An Empirical Investigation on Firms' Proactive and Passive Motivation for Bribery in China

Journal of Business Ethics 118 (3):461-472 (2013)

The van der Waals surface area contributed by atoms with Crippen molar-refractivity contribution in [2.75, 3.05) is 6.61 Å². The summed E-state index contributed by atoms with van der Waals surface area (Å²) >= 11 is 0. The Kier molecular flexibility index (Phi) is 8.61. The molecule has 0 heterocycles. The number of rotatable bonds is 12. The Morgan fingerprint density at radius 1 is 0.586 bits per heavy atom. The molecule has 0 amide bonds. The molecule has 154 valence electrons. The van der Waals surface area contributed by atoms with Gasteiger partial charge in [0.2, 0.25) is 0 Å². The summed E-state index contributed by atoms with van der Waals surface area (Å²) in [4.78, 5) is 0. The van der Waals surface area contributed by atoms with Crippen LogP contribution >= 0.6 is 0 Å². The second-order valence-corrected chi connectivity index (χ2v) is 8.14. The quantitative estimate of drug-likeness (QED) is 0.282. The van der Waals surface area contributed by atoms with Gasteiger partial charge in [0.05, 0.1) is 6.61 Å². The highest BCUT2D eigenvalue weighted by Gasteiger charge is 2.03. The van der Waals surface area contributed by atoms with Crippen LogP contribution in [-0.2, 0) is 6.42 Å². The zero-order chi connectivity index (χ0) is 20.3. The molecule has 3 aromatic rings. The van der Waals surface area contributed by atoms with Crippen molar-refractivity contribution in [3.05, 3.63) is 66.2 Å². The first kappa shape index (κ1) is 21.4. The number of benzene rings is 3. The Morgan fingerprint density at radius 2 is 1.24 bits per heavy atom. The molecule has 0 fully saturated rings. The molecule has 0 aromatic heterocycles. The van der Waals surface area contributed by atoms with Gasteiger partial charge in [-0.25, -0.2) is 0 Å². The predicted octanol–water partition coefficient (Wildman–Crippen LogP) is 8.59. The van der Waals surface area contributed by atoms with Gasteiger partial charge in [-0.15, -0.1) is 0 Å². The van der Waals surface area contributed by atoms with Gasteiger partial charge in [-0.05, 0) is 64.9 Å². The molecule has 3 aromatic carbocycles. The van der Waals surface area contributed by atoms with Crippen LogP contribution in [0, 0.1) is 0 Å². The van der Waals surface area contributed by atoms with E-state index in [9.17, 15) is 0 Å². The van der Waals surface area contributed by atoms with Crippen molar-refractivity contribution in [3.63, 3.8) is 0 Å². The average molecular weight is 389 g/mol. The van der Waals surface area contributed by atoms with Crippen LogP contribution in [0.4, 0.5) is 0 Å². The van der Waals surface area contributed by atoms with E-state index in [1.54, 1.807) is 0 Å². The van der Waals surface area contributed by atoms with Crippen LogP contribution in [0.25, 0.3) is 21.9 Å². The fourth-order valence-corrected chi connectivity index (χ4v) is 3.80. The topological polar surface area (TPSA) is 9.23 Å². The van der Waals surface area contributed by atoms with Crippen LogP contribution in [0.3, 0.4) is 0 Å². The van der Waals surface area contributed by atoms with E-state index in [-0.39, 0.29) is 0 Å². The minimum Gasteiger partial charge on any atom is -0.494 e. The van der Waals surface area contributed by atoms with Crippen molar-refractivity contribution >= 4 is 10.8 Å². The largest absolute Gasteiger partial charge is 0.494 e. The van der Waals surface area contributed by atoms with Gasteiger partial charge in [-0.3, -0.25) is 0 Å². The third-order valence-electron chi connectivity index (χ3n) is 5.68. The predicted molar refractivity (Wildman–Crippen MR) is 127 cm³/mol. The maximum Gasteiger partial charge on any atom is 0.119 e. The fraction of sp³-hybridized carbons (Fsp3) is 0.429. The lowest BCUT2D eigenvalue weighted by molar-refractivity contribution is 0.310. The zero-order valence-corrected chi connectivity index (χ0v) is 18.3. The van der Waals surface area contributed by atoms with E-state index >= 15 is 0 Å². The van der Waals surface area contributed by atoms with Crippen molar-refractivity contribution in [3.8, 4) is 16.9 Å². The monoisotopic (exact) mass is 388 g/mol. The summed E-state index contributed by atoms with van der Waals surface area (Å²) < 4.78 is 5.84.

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This research investigates firms’ bribery motivations in China. Based on resource dependence theory and anomie theory, we identify resource conditions as firms’ proactive motivation to bribe and firms’ perceived institutional environment as their passive motivation to bribe. We use the data from 2002 World Business Environment Survey, collected by the World Bank, to investigate firms’ bribery in the world’s largest emerging market, China. We employ a multi-level logistic model to test our hypotheses. The results show that unsatisfactory general and task environmental conditions may trigger firms to bribe in order to compete for better resources and opportunities; institutional conditions such as the security expenditure and anomie climate may make firms perceive bribery as a common phenomenon and thus induce firms to bribe. This research provides some insights to understand business bribery behaviors in emerging market. It also discusses some managerial implications and guidelines for policy-making from the findings



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